It may not be improper, perhaps, to subjoin, that the Greeks very commonly articulated a foreign aspirate by B, and the Romans by V.

According to all historians, the Samnites were a nation both war-
like and powerful. Eo anno (W.C.412. A. C. 340.) adversus Samnites,
gentem opibus, armisque validam, mota arma.

If we suppose, that the Osci, Tyrrheni, or Tusci, and Pelasgi, and
Samnites, were not the same, the antiquity of Herculaneum becomes
More respectable. "Οσκοι δε είχαν και ταύτην (Herculaneum) και την
έφεσης Πομποίαν-είτα Τυρρηνοι, και Πέλασγοι. Μετά ταύτα Σαμνιται,
Ούτοι δ' εξέπεσον εκ των τόπων.

passage of the geographer, compared with that of Dionysius Hal. assigns a very remote period to the existence of this city. o de

It is a circnmstance extremely curious, that, in one of the most learned and popular Journals,* this etymology is reprehended, because the mountain was not burning antecedently to the time when Herculaneum was destroyed. But the Journalist might have reflected, that, as no written record of a prior eruption existed, yet we are told by Strabo, that the soil and appearance of the mountain itself exhibited sufficient record of eruption, or eruptions. In excavating the two cities of Herculaneum and Pompeii, volcanic strata were found onder the houses and the streets, and the streets themselves are paved, and the houses are built with volcanic stones and lava.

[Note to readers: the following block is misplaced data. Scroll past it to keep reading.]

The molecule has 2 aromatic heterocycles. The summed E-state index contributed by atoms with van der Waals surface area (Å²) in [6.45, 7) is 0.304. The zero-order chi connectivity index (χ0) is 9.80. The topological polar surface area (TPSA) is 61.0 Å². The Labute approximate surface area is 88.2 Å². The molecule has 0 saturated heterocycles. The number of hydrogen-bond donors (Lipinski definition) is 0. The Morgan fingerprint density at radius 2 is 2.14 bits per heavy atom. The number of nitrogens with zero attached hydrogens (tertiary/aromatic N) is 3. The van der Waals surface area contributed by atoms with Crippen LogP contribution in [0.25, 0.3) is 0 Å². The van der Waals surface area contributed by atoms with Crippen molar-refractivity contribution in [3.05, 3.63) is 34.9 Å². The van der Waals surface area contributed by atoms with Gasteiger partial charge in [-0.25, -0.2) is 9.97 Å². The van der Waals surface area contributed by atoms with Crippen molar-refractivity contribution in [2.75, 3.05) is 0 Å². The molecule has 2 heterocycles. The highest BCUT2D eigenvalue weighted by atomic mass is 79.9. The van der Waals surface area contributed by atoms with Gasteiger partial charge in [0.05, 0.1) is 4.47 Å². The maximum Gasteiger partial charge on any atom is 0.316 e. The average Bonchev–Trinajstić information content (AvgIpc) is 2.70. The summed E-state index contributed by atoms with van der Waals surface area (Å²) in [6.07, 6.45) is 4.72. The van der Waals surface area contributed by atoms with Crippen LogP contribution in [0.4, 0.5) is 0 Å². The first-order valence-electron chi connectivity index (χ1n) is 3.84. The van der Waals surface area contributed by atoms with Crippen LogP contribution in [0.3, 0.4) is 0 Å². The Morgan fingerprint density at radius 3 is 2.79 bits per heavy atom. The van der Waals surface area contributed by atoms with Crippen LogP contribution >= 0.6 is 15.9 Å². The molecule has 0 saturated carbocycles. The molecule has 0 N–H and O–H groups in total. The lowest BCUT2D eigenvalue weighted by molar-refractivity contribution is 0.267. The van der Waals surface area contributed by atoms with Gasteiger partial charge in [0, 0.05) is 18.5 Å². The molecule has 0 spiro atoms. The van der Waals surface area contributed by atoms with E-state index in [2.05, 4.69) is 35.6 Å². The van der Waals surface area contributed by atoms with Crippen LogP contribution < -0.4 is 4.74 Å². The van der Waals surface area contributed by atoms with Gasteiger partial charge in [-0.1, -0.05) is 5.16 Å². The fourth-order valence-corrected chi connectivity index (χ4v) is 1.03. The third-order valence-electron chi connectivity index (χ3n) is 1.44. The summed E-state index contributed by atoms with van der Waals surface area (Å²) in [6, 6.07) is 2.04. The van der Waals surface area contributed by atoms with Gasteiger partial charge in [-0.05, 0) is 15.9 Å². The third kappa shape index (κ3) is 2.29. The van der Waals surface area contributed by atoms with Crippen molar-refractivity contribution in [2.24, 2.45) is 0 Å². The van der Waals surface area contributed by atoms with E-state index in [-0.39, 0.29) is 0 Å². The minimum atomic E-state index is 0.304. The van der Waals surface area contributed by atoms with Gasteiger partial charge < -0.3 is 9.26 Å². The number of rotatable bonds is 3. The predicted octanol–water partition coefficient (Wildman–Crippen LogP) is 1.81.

See Classical Journal, No. Ill. p. 531.

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χρόνος, εν ώ το Πελασγικον κακούσθαι ήρξατο, δευτέρα γενεά σχεδόν Ipo tūv Tgwirwy šyévero. It must strike our attention, somewhat forcibly, in support of a claim to remote antiquity, that the inscription must be read, like eastern languages, from the right hand to the left.

The political state of Herculaneum, whether it were a settlement of Phoenicians, or of other Asiatics, cannot be traced with any exactness, or conclusive deduction, from facts and circumstances, at any epocha earlier than that of the Roman dominion. It can only be argued presumptively from Strabo, that it might have been of the twelve cities, which formed the dynasty of the Tuscans in Campania. The opposition it made to the victorious legions of Rome, the municipal rights which it enjoyed after its subjugation, clearly indicate some prosperity, and some importance in the estimation of the conqueror.

Herculaneum is twice called Municipium, that is, in an inscription, which I saw in the Royal Museum at Portici ; and again, in another inscription, which Julius Cæsar Capaccio produces. That of the Royal Museum runs,

M. Memmio M. F. Rufo Patri

And is sanctioned, should more proof and anthorities be demanded,
by a brass plate, which at once evinces the municipal privileges of this
city to the most scrupulous investigator.

T. Claudio. Drusi. F.
Cæsari. Augusti.

Pont:. Max: Trib: Pot: 8.

Imp: 16. Cos. 2.

Patri. Patriæ. Cens.
Ex Testimenti Messii L. F. M. A.

Militis Coh: 10 Urbanæ, et
Dedicationi ejus legavit


Singulis HS. IIII n.
From some inscribed pieces of stone it appears, that, as Cives
Romani, the inhabitants of Herculaneum were enrolled in some tribe
at Rome itself, particularly the Menenian.

L. Annjo L. F. Men,
Vir. Itin : Quin ..

Vir Epularum.
It may not be improper to suggest, that all the inscriptions, which I
have produced, or may produce, have been digged from Herculaneum,
and, except that of Julius Cæsar Capaccio, have been perused and
examined by me.

Exclusive of a short interval in the Marsic or social war, this city remained in tranquil subjection to Consular and Imperial Rome.

Divo Julio